Too Much and Not Enough

Pinterest, Peers, and Pastel Ranges

For pennies a day, my husband and I sponsored a child through Compassion International, a Christian organization with charitable projects in third-world countries. This young boy wrote me letters, and I wrote back (inconsistently, I’m afraid). Sometimes, I sent him a few extra dollars for his birthday, and he sent me a Crayon-decorated note to tell me what he bought: a live chicken. For food.

It would help me, in my most shallow moments, to remember this.

But I forget that I already have enough when I’m browsing Pinterest pictures of remodeled houses painted all the right colors. Photos of kitchens with custom-made cabinets and retro ranges that come in a rainbow of pastels. Not that there’s anything wrong with having a nice kitchen. But my kitchen is nice enough.

I forget it when my friend shows me the new furniture in her sunroom makeover. When she fills a Lenox teacup from the built-in single-handle instant hot water dispenser, and I think, I need one of those. Need, my foot.

Clutter and the Need for Less

Recently, I read Rick Bragg’s All Over but the Shoutin’, a beautifully-written, heart-breaking memoir and tribute to his mother, who “went eighteen years without a new dress so her sons could have school clothes.” And I recall my over-filled closet where the dresses hang so close, there’s no light between them.

Not that I disdain my possessions. I’m thankful for my clothes and furniture and food. I’m supremely thankful for a hard-working, generous husband, because this English Major isn’t exactly a money-making machine. I’m thankful for family members who have given us so much, relatives who grew up with Not Enough.

But for me, the scales between Too Much and Not Enough tip heavily to one side. And holding on to five black skirts, because, well, you never know when you might need five black skirts, is just a tad irrational.

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Hobbes has a clutter problem.

A Zero-Sum Game

I’m no different from my little dog who isn’t hungry but stands sentry beside his food, growling, for HOURS, to keep the other dogs from eating it. While Calvin and Ollie are chasing toads and digging holes in the yard, Hobbes is shackled to his metal bowl.

I, too, am a captive of my clutter if I allow myself to be. As they say, everything you own, owns you. If, like Hobbes, I spend my limited time, energy and attention on superfluous possessions, I have less of those resources to spend on more important things, such as spirituality, people, or creative pursuits.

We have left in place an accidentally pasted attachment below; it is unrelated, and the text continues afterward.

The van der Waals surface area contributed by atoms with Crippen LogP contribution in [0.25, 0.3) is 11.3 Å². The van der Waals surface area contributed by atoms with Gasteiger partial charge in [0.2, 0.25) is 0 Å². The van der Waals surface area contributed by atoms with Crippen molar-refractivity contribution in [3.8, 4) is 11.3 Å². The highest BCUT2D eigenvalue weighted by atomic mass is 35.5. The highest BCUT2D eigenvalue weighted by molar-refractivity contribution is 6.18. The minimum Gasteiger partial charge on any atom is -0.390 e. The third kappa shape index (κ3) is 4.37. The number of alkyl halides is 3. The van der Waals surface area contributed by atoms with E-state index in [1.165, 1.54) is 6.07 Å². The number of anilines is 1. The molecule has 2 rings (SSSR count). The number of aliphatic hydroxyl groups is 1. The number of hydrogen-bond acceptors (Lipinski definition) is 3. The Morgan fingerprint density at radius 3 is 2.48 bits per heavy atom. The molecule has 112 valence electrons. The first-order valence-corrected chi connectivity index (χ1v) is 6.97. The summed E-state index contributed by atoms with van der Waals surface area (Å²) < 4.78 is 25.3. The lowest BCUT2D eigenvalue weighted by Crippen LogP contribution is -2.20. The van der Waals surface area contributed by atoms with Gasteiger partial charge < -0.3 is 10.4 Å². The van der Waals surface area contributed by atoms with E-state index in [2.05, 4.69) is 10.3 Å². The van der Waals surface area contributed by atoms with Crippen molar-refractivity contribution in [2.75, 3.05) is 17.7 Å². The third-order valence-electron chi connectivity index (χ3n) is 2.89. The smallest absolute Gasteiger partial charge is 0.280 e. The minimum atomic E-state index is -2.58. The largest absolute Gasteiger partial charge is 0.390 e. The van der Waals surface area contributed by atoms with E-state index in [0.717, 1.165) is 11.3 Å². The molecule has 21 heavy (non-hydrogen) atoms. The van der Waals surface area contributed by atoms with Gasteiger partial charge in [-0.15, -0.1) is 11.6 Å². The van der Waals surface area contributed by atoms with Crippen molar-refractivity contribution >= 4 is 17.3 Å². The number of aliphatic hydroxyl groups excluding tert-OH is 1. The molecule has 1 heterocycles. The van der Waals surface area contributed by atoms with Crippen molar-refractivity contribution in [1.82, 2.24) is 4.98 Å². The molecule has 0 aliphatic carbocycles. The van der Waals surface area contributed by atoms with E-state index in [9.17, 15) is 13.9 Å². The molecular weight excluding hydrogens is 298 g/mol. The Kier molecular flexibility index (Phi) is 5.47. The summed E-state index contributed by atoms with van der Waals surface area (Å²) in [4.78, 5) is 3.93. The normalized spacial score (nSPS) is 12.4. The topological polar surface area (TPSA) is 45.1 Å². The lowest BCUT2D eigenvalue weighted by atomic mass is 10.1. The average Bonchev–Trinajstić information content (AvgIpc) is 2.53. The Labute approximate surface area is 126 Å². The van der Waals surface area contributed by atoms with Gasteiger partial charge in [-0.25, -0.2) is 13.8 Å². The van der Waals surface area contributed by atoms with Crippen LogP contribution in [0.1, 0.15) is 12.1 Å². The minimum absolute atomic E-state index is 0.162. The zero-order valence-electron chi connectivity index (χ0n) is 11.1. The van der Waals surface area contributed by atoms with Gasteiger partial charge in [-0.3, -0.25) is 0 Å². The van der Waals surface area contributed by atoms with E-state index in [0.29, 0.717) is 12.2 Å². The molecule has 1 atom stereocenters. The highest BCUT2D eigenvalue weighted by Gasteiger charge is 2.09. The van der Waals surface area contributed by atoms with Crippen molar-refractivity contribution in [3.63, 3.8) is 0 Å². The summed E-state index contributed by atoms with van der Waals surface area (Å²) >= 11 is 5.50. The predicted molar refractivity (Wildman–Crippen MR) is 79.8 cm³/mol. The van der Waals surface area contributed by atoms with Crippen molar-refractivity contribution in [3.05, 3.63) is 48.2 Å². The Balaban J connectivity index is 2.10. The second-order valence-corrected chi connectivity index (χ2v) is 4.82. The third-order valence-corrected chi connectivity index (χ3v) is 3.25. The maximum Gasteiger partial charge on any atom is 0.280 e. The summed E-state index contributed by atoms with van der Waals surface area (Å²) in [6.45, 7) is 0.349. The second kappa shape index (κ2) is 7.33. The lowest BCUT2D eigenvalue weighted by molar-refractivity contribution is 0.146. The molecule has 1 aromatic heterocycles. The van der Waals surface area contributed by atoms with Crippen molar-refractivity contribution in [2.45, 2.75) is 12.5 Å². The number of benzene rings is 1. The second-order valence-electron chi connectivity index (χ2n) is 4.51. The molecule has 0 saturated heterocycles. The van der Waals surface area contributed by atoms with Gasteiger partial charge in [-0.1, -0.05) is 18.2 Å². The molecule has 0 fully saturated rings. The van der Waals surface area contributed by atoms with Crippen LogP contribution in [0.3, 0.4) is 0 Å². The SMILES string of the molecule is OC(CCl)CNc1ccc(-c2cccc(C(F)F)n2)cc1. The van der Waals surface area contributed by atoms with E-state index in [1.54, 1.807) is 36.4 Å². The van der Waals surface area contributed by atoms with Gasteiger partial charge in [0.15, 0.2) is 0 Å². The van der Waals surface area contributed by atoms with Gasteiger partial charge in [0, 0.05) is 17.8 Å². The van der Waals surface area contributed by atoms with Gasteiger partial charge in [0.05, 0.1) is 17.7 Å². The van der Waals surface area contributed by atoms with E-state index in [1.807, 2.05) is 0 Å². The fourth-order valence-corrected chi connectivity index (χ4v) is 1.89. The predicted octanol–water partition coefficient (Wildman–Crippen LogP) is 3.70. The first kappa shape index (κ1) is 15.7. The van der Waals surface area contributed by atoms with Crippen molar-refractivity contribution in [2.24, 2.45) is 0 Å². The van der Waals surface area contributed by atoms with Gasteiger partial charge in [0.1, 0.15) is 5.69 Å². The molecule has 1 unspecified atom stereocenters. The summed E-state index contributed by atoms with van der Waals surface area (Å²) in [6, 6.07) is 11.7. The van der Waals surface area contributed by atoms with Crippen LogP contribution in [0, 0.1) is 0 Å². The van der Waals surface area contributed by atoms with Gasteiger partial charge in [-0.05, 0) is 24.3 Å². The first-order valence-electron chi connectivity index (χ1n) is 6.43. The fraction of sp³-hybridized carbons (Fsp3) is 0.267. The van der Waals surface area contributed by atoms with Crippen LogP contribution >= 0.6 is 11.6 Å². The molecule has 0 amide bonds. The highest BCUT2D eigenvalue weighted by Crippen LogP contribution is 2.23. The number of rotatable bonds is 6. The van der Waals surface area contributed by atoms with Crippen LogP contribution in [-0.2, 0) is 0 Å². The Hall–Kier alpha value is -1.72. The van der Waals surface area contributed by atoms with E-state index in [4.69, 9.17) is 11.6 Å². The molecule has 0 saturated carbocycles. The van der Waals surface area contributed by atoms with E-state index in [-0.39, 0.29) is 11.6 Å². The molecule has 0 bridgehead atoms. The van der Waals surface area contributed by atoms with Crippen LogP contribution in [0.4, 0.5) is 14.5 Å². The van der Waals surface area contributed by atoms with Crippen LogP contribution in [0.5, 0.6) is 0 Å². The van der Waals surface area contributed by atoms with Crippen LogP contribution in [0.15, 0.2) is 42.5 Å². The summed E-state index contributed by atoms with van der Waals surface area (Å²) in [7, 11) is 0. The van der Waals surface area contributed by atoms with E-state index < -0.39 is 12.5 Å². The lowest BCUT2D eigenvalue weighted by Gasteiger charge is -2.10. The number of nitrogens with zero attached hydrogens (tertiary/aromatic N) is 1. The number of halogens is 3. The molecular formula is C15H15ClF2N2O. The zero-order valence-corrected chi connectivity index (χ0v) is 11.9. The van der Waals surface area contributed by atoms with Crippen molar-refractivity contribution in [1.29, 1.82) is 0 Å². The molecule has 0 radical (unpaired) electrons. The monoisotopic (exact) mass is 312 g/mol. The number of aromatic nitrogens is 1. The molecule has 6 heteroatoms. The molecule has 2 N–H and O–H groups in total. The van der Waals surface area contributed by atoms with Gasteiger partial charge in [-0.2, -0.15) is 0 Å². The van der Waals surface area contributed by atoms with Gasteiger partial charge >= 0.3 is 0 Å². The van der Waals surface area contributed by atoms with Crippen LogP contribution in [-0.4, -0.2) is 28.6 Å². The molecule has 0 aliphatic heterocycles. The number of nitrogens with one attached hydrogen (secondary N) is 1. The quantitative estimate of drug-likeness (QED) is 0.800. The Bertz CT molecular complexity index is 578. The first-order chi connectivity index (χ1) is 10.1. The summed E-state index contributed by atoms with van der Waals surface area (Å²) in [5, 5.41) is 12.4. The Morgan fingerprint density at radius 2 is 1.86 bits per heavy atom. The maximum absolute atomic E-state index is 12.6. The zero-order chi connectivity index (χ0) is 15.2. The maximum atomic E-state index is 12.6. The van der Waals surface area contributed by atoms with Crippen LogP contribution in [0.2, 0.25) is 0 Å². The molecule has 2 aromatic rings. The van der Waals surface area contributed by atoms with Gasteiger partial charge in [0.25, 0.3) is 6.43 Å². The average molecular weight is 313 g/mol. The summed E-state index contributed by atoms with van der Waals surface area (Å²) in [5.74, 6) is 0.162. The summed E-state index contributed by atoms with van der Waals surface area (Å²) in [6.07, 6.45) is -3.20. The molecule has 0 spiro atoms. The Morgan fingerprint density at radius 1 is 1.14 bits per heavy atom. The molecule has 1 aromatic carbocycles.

“The greatest need of our time is to clean out the enormous mass of mental and emotional rubbish that clutters our minds.”  Thomas Merton

If I accumulate stuff motivated by (let’s call it what it is) envy, or a false sense of scarcity (rather than true scarcity such as that experienced in the third-world), clutter will fill all the corners of my home and my mind.

Hobbes, you and I need a mindset makeover.

 

Empty Drawers and Creativity

 

Help! I’m drowning…

clothes rack
Photo by Daian Gan on Pexels.com

I have no empty drawers in my house. No empty shelves. No empty closets.

I have too many things. Am I materialistic? As a typical American, the answer is probably yes.

The myriad knickknacks, magazines, and (dare I say it?) even books are suffocating me.

Batteries, business cards, binoculars…

Clothes, candles, cords…so many electrical cords…

Half-dead plants, pencils, papers. An astounding number of papers.

I try to ignore the stacks of stuff when I walk into my den. And my bedroom. And my kitchen. But they dance mockingly in my peripheral vision. The clutter taunts me.

I can ignore a messy room. Until I can’t. Some people have a tipping point. I skip straight to the exploding point. I MUST get rid of some clutter NOW.

Don’t Mess with Creativity

They say that messy people are more creative. That working in a messy environment encourages new ideas. But can it be too messy? Can you have too much of a good bad thing? You know, the Law of Diminishing Returns and all that.

I can’t create while seeing the clutter and knowing that I should be doing something about it — instead of writing.

So, to help my writing — and to help the people I live with and whom I love so much — I will aspire to own fewer things. My new motto? Possess Less.

I will accomplish my goal one junk drawer at a time.

Little steps.

Little steps.

It’s hard to take little steps while you’re exploding.